But what is Continental Protestantism? .. ..... • Alas!' says Mr. Wilson, I see deism, infidelity, indifference, a secret contempt of religion, too wiilely prevailing even here. I observe a cold celebration of a few great festivals; but the Sabbath desecrated holiness of life too little exemplified the principles of grace, from which only it can spring, forgotten the Reformation, with its glorious truths, corrupted and obscured. I see persecution itself, the most odious part of Popery, transplanted to Protestant bodies, and an open defection from the Gospel avowed in the city which was once the praise of the churches. Thank God, things are in many places greatly improving both among Catholics and Protestants; and the opened Bible, the spirit of free inquiry after truth, the power of conscience, the intercourse of different Protestant States, the operations of various religious societies, the judgements of God which have been abroad in the earth, and above all, the Divine mercy visiting and subduing the heart, have produced a wonders ful change. And in some quarters, the purity of the Gospel has dourished without interruption or decay. But taking a view of the present state of the Continent generally, in its two great families of Catholics and Protestants, the Christian Traveller cannot but be af, fected even to depression with the prevailing degeneracy,' 1 At Lausanne,"the spirit of intolerance has lately assumed the shape of the most determined persecution. As soon as any person gives offence to the clergy, the magistrates make no scruple of banishing him at once. They allow no dissidents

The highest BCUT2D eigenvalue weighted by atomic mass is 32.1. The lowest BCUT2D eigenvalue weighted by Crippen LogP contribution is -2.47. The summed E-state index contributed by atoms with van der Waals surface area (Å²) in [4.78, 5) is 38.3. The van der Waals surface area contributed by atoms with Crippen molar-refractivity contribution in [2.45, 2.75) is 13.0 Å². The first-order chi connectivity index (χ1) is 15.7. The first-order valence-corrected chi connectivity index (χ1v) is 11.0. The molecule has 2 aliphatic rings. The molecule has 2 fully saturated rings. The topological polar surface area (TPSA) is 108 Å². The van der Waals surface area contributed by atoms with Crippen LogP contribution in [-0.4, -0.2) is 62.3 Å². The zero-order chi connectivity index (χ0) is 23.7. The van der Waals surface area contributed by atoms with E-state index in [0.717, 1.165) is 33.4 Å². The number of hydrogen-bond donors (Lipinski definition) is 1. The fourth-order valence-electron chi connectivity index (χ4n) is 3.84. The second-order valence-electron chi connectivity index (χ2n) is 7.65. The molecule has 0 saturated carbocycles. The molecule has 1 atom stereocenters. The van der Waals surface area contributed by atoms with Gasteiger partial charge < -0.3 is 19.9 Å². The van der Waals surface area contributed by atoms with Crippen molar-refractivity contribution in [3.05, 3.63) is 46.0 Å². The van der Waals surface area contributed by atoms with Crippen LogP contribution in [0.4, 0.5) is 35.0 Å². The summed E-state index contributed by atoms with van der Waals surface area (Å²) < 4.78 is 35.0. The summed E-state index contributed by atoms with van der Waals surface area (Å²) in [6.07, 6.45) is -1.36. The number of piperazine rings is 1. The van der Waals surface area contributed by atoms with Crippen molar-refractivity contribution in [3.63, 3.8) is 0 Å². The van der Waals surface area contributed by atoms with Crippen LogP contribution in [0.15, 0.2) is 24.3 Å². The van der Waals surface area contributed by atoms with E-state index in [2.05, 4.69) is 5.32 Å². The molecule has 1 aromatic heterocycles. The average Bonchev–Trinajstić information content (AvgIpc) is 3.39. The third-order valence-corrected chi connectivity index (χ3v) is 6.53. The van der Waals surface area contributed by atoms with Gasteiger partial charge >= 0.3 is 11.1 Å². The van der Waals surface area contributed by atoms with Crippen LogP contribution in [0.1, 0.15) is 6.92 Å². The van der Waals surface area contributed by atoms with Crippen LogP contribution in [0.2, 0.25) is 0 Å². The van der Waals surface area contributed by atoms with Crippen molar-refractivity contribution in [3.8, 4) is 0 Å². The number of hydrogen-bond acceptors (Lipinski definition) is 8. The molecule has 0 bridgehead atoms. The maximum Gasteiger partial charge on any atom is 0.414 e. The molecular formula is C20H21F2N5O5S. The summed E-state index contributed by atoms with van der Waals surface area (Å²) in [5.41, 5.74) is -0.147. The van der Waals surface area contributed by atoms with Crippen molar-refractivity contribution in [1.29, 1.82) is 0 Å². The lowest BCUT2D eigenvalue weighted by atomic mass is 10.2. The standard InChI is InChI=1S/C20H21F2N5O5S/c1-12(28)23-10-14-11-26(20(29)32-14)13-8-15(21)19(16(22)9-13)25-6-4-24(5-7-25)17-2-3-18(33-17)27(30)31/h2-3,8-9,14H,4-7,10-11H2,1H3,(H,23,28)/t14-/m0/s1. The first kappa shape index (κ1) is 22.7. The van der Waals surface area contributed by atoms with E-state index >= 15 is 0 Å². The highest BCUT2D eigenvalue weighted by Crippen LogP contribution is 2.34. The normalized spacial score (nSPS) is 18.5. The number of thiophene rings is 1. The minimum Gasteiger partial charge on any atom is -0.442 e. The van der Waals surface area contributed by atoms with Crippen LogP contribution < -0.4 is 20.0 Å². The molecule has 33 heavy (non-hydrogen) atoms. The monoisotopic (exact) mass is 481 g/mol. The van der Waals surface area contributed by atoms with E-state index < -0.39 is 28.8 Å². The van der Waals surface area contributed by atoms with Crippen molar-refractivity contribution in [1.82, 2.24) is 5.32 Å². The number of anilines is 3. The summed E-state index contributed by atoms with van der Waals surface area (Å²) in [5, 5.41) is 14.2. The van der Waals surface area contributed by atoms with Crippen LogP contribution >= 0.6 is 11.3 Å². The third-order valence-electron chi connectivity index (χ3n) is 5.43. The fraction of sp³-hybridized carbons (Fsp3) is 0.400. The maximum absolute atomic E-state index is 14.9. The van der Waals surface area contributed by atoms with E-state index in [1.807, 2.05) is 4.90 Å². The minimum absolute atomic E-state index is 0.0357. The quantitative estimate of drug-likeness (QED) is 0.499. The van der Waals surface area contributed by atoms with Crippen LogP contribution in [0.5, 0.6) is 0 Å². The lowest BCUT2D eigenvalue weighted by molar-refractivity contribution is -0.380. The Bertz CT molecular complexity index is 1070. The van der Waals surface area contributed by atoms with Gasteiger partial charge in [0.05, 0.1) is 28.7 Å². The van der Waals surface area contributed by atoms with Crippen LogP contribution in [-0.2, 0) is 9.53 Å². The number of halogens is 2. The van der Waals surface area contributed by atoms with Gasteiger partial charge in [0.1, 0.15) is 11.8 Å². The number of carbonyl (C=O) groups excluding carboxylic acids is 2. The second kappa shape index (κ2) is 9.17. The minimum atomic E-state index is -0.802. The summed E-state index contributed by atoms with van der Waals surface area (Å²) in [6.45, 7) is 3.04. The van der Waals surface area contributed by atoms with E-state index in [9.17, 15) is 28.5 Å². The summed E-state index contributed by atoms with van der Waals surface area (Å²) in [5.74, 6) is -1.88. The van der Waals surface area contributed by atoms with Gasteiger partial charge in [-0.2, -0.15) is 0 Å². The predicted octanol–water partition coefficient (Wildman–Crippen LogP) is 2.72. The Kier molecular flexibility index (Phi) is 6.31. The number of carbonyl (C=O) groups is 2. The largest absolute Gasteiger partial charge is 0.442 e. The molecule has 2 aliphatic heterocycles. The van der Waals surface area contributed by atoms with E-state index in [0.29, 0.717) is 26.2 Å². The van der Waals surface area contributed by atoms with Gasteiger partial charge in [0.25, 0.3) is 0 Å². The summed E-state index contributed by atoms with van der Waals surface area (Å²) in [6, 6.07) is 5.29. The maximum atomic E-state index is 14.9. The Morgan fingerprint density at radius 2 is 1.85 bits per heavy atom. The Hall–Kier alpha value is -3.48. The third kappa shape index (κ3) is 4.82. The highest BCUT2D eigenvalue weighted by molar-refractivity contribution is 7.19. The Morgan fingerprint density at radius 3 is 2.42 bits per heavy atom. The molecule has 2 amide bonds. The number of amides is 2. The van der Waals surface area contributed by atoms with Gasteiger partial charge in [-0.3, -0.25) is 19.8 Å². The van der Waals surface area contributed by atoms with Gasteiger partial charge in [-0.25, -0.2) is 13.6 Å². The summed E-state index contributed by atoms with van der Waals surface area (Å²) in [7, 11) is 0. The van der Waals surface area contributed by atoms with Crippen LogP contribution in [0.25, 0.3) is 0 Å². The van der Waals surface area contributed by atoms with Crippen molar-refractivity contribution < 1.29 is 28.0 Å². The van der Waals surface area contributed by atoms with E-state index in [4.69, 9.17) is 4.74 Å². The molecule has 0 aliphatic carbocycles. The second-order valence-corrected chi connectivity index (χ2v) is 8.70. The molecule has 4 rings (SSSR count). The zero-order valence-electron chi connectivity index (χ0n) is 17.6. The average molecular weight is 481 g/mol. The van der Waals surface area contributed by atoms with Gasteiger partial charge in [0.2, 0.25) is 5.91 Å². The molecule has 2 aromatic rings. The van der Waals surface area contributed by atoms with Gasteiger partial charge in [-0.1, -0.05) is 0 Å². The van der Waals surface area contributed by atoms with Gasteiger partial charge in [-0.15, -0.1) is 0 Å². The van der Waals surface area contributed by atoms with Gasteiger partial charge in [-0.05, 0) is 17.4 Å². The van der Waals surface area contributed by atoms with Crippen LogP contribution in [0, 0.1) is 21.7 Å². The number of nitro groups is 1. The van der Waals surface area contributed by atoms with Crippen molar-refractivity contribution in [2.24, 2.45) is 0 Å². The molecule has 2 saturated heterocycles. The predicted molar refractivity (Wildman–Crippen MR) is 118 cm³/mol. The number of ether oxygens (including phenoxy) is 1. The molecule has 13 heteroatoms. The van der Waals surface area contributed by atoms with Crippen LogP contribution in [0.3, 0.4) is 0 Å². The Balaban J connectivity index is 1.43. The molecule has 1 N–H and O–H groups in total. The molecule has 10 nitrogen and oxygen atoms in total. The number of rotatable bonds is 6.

from the Establishment, not a soul : a minister who is sus

pended cannot preach at all. Mr. Wilson has given a copy of an Arrêté which has recently been published at Lausanne, drawn up in the precise language which persecutors have ani. formly adopted since Louis XIV. revoked the Edict of Nantes. It is directed against the new sect called the Momiers ; that is, in fact, pious, evangelical nonconformists, who are acknowledged, says Mr. Wilson, on all hands, to be peaceable members of the Republic, unexceptionable in their moral conduct, and pious, devoted Christians. This edict forbids all private Vol. XXI. N.S.

2 N


religious meetings, and directs magistrates to dissolve such meetings by force. Every person found guilty of being present at these meetings, is to be punished with fines, imprisonments, &c. * Thus is the Inquisition of Spain transferred to Protes • tant Switzerland, and the noblest gift of the Reformation, liberty of public worship, openly violated.'.ins

And is it in Switzerland,' exclaims Mr. Wilson, Switzerland, the nurse of the Reformation, the country of Zuingle, and Ecolampadius, and Beza; Switzerland, the last refuge of religious liberty in Europe, that this has taken place? O, who can too strongly express his detestation of such intolerant and unchristian measures.... But so it is. The clergy, when they refuse to accept of Divine grace, have always been the worst of enemies to real spiritual religion, . All experience declares this, and especially the history of the sufferings of Christ our Lord.'

The open persecution at Lausanne is not, however, so afflictive a circumstance as the open denial of the Reformed Faith by the Church of Geneva. Mr. Wilson has devoted a note in reply to the laboured apology for the Pastors, contained in M. Simond's work on Switzerland, who, while he regrets the issuing of the reglement' of May, 1817, is disposed to regard it as necessary to preserve the peace of the church., But